The Obama administration filed a petition with the Supreme Court on Friday asking the Court to block the 17 Chinese Uighurs detained at Guantanamo from entering the United States — this, despite a court ruling last year ordering their release. The petition argues that the Uighurs “have already obtained relief” and that the government had no legal obligation to settle them in the U.S.:
Petitioners have already obtained relief. They are no longer being detained as enemy combatants, they are free to leave Guantanamo Bay to go to any country that is willing to accept them, and in the meantime, they are housed in facilities separate from those for enemy combatants under the least restrictive conditions practicable. Moreover, the government is actively seeking to resettle petitioners, and the President has ordered the closure of the Guantanamo Bay detention facility by January 22, 2010. [...]
Petitioners’ continued presence at Guantanamo Bay is not unlawful detention, but rather the consequence of their lawful exclusion from the United States, under the constitutional exercise of authority by the political Branches, coupled with the unavailability of another country willing to accept them. Because the bar to petitioners’ entry into the United States is constitutionally valid, their resulting harborage at Guantanamo Bay is constitutional as well.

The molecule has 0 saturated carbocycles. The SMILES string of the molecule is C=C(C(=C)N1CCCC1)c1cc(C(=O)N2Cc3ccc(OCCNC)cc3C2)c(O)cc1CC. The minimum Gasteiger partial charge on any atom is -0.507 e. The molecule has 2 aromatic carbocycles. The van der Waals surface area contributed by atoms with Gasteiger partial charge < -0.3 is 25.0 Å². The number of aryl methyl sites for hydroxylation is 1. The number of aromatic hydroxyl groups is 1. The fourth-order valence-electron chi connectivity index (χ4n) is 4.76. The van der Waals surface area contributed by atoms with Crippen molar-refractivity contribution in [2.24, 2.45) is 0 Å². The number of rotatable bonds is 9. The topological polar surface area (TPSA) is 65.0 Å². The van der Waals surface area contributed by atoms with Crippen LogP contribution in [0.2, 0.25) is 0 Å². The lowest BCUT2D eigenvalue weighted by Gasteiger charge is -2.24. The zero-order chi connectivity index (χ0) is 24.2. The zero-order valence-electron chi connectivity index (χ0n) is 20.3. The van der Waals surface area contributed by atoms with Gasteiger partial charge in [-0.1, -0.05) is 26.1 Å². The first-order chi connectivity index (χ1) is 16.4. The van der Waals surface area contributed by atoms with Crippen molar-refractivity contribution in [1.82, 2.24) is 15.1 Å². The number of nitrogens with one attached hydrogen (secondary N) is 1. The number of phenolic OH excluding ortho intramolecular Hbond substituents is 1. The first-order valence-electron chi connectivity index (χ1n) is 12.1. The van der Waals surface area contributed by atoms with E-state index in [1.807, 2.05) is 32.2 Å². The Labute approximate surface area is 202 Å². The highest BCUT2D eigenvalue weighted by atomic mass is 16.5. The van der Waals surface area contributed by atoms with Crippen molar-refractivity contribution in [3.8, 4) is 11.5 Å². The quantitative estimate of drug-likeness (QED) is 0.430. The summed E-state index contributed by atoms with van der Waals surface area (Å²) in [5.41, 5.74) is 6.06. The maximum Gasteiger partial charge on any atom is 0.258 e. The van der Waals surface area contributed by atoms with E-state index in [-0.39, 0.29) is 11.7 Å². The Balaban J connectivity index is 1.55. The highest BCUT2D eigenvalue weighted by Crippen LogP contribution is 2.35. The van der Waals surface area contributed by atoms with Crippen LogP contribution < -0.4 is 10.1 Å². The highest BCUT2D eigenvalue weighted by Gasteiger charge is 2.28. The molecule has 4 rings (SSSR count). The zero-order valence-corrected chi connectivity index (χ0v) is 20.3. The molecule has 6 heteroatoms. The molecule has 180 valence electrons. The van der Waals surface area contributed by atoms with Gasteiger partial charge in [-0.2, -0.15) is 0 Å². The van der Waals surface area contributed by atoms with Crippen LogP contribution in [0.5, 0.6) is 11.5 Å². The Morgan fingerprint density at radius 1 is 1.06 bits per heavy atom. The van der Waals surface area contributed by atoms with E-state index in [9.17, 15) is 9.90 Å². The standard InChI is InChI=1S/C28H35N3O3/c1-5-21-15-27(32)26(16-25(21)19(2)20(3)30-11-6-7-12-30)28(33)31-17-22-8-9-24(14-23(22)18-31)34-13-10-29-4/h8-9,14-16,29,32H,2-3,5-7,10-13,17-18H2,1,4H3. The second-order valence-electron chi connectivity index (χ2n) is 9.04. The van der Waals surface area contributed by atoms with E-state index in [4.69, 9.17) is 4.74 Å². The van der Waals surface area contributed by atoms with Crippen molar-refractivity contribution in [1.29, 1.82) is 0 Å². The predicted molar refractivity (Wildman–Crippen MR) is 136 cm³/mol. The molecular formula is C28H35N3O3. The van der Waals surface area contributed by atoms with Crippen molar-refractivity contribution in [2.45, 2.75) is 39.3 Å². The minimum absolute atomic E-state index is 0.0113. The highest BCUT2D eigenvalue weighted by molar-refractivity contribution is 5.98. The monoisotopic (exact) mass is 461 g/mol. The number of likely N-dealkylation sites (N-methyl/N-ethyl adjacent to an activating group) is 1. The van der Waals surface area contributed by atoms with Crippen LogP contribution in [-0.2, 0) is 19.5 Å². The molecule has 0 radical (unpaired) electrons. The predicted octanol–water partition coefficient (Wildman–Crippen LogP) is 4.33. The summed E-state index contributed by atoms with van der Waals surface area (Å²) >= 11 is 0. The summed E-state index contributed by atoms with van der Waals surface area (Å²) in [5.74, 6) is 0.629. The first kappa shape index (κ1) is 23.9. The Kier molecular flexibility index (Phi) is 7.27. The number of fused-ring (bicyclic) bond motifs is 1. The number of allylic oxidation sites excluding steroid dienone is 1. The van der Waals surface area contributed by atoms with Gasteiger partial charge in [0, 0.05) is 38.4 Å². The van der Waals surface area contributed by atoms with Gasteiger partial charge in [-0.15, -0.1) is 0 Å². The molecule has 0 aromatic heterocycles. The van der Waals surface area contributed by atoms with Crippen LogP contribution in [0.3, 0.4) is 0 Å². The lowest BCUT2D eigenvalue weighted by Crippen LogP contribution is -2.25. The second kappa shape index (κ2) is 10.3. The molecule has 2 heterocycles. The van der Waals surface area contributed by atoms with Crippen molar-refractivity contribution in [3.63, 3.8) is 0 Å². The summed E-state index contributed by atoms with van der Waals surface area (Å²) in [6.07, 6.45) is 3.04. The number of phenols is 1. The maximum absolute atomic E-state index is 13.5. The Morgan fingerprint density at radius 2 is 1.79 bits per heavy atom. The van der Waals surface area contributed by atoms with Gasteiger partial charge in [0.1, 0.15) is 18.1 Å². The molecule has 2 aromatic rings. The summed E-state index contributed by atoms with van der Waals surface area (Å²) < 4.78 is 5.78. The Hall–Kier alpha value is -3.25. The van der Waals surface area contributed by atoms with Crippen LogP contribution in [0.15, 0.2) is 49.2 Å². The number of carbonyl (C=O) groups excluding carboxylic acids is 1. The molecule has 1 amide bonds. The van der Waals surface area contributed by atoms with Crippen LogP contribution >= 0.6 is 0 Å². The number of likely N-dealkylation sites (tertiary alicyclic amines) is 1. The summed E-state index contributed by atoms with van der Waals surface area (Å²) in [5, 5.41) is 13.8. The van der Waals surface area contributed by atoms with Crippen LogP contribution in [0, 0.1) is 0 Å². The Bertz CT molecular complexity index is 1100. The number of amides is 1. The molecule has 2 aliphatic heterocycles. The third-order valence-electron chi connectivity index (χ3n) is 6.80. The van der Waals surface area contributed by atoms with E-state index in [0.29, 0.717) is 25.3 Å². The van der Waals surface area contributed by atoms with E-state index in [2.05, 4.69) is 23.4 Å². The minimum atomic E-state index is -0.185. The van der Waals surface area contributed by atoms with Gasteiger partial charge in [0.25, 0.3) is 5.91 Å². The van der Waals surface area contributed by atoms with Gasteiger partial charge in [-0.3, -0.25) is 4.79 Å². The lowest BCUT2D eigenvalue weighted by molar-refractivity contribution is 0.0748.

Somewhat shockingly, as ABC’s Jake Tapper notes, the Obama administration’s petition suggests that the Uighurs’ imprisonment “isn’t so bad,” and trumpets their comfy quarters at Guantanamo:
“In contrast to individuals currently detained as enemies under the laws of war, petitioners are being housed under relatively unrestrictive conditions, given the status of Guantanamo Bay as a United States military base,” Kagan writes, saying they are “in special communal housing with access to all areas of their camp, including an outdoor recreation space and picnic area.” They “sleep in an air-conditioned bunk house and have the use of an activity room equipped with various recreational items, including a television with VCR and DVD players, a stereo system, and sports equipment.”
Furthermore, the petition cites the Senate’s recent vote to block Guantanamo detainees from entering the U.S. as further reason to deny their release — despite the fact the vote was in defiance of a White House request. The petition comes just a week after President Obama, in a speech defending his plan to close Guantanamo, declared that “the wrong answer is to pretend like this problem will go away if we maintain an unsustainable status quo.”